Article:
When I design things, I start out planning to source everything new, and I record the price of every component I call out on the design. This information was immensely helpful as I dug through bins of screws. I had a price to beat on every component I was shopping for.
And as usual, The Yard came through. For example, a 5in long socket head cap screw, 5/8-11 thread was $5.80 through McMaster. The same screw at The Yard was $1.99. I found some 5/8-11 lock nuts for $0.68 a piece. McMaster quoted me $0.92 a piece. This was typical of all the hardware I was able to find there. Shopping at The Yard also saves me shipping, a cost I’d incur buying through McMaster or some other online source.
The Yard even cut some 3/16 chain for me. They charged me for two feet at a total cost of $2.50. I even got to keep the extra links. Not too shabby!
Those pennies add up. There are some components I’m going to have to shell out a lot of money for, like the hubs for my drive wheels. The bad boys below cost just shy of $50 a piece, and after shipping it was $120 to get them.
Harbor Freight had a sale on their cheap 10in diameter wheels, and I picked up four of them for $3.99. However, I think Harbor Freight is always having a sale on those tires. Their regular price is still dirt cheap.
Each tire comes with two hub pieces. One hub piece has two flanged bearings pressed into it, the other has no bearings. You can see the two hub pieces from one tire in the picture below.
I took two hub pieces with no bearings in them and made a “drive wheel” tire. I took the remaining two hub pieces with the bearings in them and popped one of the two bearings out. You don’t need a total of four bearings for one tire, and I have plans for these extra bearings.
I had to drill a hole in the hub piece with the bearings so the nipple on the innertube had a place to protrude from. You can see the hole in the hub without the bearings in the picture above.
After I drilled the holes and put the wheels back together I had a pair of “caster wheels”, a pair of “drive wheels”, and four extra flange bearings. I had to bend the innertube nipple on the caster wheels to get a bicycle hand pump on the nipple so I could inflate them.
The four extra flange bearings are going to be used to mount the stem of the casters into.
The Yard also has a vast selection of steel and aluminum raw stock. They didn’t have the 2in X 2in X 0.25in square aluminum tube I was after, but they did have some 2in X 2in X 0.1875in square tube. I think this will be easier to weld to 0.125in thick aluminum sheet metal anyway, so I had them cut several sticks for me.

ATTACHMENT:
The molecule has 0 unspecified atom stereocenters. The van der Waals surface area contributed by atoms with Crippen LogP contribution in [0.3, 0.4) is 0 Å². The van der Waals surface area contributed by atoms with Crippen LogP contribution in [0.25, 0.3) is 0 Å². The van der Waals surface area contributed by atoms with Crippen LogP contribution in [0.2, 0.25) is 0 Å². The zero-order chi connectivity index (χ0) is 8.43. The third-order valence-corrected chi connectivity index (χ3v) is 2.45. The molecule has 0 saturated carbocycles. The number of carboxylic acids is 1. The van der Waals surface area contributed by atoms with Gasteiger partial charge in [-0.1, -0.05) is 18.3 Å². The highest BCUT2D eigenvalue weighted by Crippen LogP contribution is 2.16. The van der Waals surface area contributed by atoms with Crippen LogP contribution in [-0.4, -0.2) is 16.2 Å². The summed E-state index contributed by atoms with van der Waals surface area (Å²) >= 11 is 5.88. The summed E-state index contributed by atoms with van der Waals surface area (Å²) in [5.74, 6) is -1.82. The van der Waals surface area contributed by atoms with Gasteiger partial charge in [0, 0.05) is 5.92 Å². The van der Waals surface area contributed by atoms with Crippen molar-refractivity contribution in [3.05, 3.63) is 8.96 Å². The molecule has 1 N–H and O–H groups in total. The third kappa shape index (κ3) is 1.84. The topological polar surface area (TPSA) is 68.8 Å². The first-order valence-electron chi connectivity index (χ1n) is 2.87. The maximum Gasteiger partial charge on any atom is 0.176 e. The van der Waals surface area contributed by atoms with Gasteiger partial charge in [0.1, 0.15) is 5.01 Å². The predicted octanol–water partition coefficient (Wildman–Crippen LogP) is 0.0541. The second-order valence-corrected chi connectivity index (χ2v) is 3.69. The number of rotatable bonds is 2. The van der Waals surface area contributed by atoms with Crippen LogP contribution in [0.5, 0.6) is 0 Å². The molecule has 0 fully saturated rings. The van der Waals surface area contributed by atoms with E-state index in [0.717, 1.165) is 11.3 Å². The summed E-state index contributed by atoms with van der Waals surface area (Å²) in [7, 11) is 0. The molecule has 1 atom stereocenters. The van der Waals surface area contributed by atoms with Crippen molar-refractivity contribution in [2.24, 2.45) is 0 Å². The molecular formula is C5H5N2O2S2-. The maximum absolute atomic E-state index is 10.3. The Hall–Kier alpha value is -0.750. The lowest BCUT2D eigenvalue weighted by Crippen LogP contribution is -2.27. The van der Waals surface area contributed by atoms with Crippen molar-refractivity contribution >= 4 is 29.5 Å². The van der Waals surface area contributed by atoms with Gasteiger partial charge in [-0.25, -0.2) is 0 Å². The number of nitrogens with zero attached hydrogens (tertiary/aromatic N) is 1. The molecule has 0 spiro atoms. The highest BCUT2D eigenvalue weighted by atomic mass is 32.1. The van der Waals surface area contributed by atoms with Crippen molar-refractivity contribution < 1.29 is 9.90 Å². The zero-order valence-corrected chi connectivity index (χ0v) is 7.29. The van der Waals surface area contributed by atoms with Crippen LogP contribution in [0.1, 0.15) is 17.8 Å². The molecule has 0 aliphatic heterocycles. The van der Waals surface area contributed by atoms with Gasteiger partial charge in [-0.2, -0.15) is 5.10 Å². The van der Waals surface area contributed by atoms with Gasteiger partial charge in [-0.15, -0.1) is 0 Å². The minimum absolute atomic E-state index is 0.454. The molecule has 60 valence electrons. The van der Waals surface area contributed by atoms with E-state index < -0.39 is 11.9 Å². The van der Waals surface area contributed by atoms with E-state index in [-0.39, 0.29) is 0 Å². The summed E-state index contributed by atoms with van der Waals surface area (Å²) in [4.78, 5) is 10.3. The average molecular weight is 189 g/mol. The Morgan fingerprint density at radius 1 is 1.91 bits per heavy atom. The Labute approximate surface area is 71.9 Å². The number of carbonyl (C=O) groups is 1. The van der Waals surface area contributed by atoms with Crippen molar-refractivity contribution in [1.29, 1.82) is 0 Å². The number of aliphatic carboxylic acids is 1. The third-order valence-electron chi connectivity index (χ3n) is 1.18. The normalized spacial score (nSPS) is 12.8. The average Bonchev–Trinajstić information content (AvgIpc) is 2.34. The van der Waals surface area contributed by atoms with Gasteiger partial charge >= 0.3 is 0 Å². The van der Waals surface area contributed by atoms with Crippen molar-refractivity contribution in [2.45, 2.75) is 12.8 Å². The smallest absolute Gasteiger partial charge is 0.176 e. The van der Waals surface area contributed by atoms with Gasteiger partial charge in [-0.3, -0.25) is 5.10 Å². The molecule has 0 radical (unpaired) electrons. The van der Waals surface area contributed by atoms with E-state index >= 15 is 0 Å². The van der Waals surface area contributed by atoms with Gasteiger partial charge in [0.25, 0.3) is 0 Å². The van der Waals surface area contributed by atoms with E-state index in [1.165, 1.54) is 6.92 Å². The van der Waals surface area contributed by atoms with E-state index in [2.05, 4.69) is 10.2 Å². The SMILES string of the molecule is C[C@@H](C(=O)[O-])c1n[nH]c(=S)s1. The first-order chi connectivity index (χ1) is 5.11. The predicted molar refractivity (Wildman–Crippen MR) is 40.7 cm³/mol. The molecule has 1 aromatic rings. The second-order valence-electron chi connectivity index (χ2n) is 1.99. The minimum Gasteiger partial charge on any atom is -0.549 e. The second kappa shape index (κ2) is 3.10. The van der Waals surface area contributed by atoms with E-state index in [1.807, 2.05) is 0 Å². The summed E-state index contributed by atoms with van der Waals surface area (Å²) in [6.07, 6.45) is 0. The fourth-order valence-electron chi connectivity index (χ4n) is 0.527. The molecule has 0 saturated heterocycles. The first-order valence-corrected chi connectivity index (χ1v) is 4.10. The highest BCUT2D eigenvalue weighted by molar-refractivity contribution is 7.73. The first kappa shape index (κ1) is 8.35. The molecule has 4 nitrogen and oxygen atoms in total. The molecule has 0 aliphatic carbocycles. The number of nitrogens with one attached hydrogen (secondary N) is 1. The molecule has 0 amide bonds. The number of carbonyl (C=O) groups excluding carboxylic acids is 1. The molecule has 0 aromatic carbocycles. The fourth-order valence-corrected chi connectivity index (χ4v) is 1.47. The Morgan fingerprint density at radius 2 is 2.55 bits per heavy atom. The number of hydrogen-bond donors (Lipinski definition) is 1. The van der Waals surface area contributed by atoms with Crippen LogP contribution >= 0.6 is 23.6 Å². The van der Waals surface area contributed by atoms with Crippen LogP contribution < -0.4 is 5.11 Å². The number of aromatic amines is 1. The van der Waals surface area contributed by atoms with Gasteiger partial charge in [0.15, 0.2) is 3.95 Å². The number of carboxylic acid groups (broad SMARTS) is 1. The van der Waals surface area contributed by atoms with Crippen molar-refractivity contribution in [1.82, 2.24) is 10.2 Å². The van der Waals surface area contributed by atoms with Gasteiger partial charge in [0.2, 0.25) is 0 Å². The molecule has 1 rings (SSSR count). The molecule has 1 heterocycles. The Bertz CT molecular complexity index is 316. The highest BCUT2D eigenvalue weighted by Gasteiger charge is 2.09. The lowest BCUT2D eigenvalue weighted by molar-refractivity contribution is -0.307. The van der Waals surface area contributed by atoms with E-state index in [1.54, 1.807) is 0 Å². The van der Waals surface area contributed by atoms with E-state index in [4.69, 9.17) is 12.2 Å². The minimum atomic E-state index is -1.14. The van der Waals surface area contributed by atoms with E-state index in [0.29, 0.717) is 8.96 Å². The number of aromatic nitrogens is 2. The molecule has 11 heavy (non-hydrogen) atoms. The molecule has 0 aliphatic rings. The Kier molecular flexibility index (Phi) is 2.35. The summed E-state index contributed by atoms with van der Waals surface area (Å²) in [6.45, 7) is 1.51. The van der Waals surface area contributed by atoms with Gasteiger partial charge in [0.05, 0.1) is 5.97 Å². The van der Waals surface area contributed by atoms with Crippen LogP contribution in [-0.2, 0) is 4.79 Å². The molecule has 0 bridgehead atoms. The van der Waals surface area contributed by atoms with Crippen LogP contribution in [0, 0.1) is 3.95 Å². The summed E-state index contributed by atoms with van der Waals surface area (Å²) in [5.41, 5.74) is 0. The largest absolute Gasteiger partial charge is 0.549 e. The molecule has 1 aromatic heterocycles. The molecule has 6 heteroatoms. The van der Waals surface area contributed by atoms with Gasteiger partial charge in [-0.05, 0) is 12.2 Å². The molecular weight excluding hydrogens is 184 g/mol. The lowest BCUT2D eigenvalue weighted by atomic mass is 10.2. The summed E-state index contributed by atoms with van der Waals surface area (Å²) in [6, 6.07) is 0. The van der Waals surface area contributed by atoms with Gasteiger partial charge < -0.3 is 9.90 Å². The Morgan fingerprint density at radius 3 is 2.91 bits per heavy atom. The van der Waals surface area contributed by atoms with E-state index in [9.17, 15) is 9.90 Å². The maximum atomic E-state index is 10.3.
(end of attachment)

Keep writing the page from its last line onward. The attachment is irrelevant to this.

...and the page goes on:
My only complaint about The Yard is that they won’t do angle cuts for me. I’m either going to have to get my miter box and hack saw out, or find someone with a nice band saw to get them cut.
Overall, I think this is a good start to getting the prototype robot lawn mower fabricated.
“Making a new thing is hard. You will fail, over and over again, you will fail. Edison tried thousands of light bulb filaments before he found one that worked.”
Paul knows this much better than I do. He’s had rockets blow up on the launch pad that he spent several months and several thousand dollars making.
I’m a tightwad, and I’m also not a risk taker. The combination of those two traits has led to some frustration lately as I try to find a way to fabricate the robot lawn mower.
The tightwad in me says find the cheapest way to do it, even if the trade off is more of my time and frustration. I don’t need a drill press. I’ve got a perfectly good cordless drill! That’s the mentality, anyway.
Because I’m not a risk taker, I spend a lot of time planning in my CAD software. You can prevent a lot of issues by planning well. To see the flip side of this coin, search the internet for “DIY robot lawn mower”. Most of the results you get are… janky, to say the least.
Because of these two traits, my initial plan was to have someone else make the robot lawn mower for me. I’m an engineer, not a machinist or welder. I was willing to spend about $2,000 dollars to have someone make my weldments complete. I can do the final assembly work myself; I have hex keys and wrenches at home.
Unfortunately, very few weld shops are willing to do anything but weld for me. They want you to bring them parts, and they’ll weld them up. The ones that are full up fab shops aren’t too interested in my work right now. A few of them have talked to me, but their quotes were several thousand dollars for just the mower deck. I’d hate to see their quotes for the chassis weldment.
For the cost these folks quoted me, I can go get my own band saw, drill press, slip roll machine, and various other tools to make my parts, and come out way ahead. There are lots of guys that can weld aluminum out there. They just don’t want to go buy material, cut it, make it per your print, etc. They’re welders, not prototype makers.